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Ó Bhéal’s 8th Winter Warmer (and 1st online) festival presents 36 poets live from fifteen countries, over four days in November. The festival will feature two poetry workshops, four newly recorded Mini-Concerts from Tionscadal na nAmhrán Ealaíne Gaeilge (the Irish Language Art Song Project) devised by Dáirine Ní Mheadhra and John Hess, the shortlist screening and prize-giving for Ó Bhéal’s International Poetry-Film Competition, a Many Tongues of Cork session and a closed-mic set for new voices – poets who have featured regularly in Ó Bhéal’s online open-mic sessions during 2020.

A downloadable pdf programme is available HERE. The festival poster is HERE.

The Online Festival Stage is this way >>>


 

Free Admission to all events
(€3 suggested donation)

Ó Bhéal gratefully acknowledges its Winter Warmer sponsors


 



Festival Programme


Thursday 26th November



Workshop 1



Thursday 26th November
3.00pm – 5.00pm

Your One Human Experience: with Tongo Eisen-Martin

WORKSHOP FULL

Cost is €15. Online via Zoom (12 Places max). To book a place, please email info@obheal.ie

The objective of this workshop is to share strategies for writing and editing poems generated by the idea that your poetry is a part of your one human experience taking place in and revealed by an interconnected reality. For each strategy, you will complete a corresponding in-class writing prompt drawing on your own life experiences and worldviews, as well as the critical perception of your craft.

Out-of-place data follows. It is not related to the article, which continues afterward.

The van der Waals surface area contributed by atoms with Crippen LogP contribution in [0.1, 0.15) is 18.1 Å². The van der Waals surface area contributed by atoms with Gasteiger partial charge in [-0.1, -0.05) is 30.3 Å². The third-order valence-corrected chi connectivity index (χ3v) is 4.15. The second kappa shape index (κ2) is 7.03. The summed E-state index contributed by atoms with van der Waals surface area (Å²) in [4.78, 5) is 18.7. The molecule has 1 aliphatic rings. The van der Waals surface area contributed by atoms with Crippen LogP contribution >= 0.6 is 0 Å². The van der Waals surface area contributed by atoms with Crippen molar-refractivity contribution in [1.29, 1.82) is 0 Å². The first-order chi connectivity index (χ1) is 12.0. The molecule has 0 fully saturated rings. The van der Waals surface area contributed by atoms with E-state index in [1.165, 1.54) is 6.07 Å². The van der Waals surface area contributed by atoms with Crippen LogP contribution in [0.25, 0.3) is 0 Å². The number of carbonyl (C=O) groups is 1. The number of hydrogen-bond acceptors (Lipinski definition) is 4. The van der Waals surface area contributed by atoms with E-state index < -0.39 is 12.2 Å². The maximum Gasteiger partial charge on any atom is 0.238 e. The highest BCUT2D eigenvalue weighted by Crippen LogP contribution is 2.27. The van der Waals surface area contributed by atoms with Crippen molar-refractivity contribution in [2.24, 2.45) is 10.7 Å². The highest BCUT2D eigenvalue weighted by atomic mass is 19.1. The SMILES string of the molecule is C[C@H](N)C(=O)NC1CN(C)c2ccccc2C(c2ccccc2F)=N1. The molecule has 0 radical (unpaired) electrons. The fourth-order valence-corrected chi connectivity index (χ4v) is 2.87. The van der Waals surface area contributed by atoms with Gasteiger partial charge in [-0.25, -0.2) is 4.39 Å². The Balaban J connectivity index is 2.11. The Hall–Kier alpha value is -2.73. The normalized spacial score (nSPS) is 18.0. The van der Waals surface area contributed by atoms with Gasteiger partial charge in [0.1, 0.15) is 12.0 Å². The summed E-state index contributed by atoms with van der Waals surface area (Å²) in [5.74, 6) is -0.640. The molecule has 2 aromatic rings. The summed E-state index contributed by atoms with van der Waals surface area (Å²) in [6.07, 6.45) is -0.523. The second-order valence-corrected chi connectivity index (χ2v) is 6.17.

Poems will be shared both for possibilities of revision and expansion. As a group, we will also work on the practice of reading poems aloud in order to realize the full potential of the poem as it exists in a shared moment. By the end, students will begin an approach to craft in which the objective of craft is the perpetual creation of new writing strategies and new opportunities to relax into one’s own voice. This workshop is for people of all levels and backgrounds.

Originally from San Francisco, Tongo Eisen-Martin is a poet, movement worker, and educator. His latest curriculum on extrajudicial killing of Black people, We Charge Genocide Again, has been used as an educational and organizing tool throughout the country. His book titled, Someone’s Dead Already was nominated for a California Book Award. His latest book Heaven Is All Goodbyes (City Lights Pocket Poets series, 2017), was shortlisted for the Griffin Poetry Prize and won a California Book Award and an American Book Award.